Over all though, I felt confident. Then, at about 8 weeks I had some spotting. Luckily my first ultrasound was scheduled for the next day and I was able to see and hear my healthy baby. However, I did have some clotting which required me to be on "pelvic rest" until the following week when I would receive an additional ultrasound. Pelvic rest meant no sex (poor Chad) and no exercise.
I didn't know what to do. I certainly couldn't take the whole week off of work with no notice. There was no way that I could get all my classes covered. And yet, I knew that the health of my baby was most important. I was scared. After canceling two classes, I did some additional research (I'm blessed to have a client who's an OB) and I decided that I would continue to teach through the week, but just do as little as possible.
I was so afraid throughout the week that I would do something to harm the baby, but I knew that sitting in bed at home all day would cause so much more anxiety -- the worst for the baby! By the end of the week, my ultrasound showed that everything was looking good!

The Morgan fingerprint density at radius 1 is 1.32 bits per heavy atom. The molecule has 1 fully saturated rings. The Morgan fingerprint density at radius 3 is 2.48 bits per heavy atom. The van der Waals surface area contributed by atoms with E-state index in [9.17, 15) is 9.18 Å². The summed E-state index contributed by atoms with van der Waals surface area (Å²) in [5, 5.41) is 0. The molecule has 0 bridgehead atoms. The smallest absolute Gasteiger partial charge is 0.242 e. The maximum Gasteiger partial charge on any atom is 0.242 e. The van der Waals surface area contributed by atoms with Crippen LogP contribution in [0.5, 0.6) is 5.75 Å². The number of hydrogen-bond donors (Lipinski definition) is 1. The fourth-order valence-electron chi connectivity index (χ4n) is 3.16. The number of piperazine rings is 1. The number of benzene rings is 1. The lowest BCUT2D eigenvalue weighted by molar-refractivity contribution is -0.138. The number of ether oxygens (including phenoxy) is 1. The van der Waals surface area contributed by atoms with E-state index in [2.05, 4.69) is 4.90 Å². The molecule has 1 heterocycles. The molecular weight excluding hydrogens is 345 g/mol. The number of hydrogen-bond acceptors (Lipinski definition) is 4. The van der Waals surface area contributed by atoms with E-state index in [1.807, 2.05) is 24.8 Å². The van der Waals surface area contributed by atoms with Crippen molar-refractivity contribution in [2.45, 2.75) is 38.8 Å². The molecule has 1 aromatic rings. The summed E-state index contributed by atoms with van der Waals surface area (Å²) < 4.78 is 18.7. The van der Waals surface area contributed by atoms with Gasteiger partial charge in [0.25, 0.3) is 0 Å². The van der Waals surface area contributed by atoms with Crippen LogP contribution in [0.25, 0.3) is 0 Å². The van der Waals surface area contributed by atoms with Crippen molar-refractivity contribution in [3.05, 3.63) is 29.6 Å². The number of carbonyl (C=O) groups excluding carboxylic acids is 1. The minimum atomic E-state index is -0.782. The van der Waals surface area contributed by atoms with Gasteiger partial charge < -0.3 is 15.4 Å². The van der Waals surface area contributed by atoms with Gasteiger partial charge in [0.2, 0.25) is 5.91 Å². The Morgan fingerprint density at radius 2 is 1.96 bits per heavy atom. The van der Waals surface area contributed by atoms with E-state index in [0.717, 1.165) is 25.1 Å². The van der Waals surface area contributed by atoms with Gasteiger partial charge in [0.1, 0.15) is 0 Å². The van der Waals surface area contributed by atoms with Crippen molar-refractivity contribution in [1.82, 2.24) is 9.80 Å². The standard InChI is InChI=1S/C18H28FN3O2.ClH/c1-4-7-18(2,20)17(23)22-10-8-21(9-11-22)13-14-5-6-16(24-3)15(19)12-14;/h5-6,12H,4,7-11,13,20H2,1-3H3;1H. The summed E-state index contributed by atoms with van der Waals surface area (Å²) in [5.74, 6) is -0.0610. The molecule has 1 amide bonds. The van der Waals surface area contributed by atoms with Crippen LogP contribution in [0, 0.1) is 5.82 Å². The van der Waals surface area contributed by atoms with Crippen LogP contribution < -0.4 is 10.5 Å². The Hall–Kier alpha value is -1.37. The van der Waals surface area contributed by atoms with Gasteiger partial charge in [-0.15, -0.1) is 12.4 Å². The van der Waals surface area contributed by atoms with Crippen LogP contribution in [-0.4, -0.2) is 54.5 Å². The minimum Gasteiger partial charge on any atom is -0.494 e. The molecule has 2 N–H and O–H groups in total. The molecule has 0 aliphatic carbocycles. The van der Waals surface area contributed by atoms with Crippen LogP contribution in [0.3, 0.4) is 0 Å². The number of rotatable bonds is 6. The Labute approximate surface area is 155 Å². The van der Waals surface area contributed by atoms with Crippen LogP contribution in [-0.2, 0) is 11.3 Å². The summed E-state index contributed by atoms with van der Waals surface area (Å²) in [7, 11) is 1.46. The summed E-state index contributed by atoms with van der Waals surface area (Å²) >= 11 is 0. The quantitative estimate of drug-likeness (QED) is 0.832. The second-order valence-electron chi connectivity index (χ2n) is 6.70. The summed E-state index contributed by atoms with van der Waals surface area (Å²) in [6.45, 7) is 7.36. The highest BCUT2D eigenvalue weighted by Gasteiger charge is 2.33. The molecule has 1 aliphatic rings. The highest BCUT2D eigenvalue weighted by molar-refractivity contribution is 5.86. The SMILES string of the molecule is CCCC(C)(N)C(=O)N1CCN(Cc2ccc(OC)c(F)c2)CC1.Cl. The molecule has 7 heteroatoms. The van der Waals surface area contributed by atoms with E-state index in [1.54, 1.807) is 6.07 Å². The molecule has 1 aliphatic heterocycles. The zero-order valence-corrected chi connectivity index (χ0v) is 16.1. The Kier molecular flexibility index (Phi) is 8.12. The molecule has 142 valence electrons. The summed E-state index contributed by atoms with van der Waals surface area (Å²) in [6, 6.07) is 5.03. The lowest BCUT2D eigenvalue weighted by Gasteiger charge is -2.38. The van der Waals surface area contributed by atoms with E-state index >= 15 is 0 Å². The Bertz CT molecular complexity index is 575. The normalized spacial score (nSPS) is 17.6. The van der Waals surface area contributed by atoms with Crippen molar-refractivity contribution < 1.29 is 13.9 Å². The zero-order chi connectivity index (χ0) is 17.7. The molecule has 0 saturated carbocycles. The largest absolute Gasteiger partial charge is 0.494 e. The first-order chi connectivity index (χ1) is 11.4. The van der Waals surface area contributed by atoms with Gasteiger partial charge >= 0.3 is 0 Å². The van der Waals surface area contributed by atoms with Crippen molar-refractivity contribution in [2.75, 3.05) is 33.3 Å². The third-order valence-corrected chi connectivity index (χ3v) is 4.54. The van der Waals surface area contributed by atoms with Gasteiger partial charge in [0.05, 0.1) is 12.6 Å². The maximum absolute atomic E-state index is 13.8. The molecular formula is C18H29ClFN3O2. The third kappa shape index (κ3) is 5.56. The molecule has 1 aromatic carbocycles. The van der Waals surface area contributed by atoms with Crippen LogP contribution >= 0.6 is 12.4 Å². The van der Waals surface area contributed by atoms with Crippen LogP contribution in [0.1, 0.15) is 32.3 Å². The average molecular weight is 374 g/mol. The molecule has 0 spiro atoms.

I know a lot of pregnant women are scared to exercise throughout pregnancy. The same can be true for people who have experienced an injury or with other health problems. Have you ever been afraid to workout?
It's important to listen to your body. If something doesn't "feel" right, chances are you shouldn't be doing it. However, ask yourself, "Am I just scared, or is there a valid concern?" I get frustrated when people with past injuries (or even current ones) use it as an excuse to skip their workout. On the other hand, I admire those people who show up to class every single day after recovering from shoulder surgery, back surgery, knee surgery, cesarean etc etc.
I've realized that there are two kinds of people in this world:
1.The kind that use setbacks (an injury, a pregnancy, sudden weight gain etc) as an excuse
2.The kind that use setbacks for additional motivation and determination.
Don't be the kind of person who gives up when things get a little tough. Be the person who works around your weakness and continues to get stronger and healthier despite of the challenges that you face. Next time you're using your injury, pregnancy or other health concerns as an excuse, ask yourself:
"Why am I afraid of working out? What can I do today to stay healthy and active?"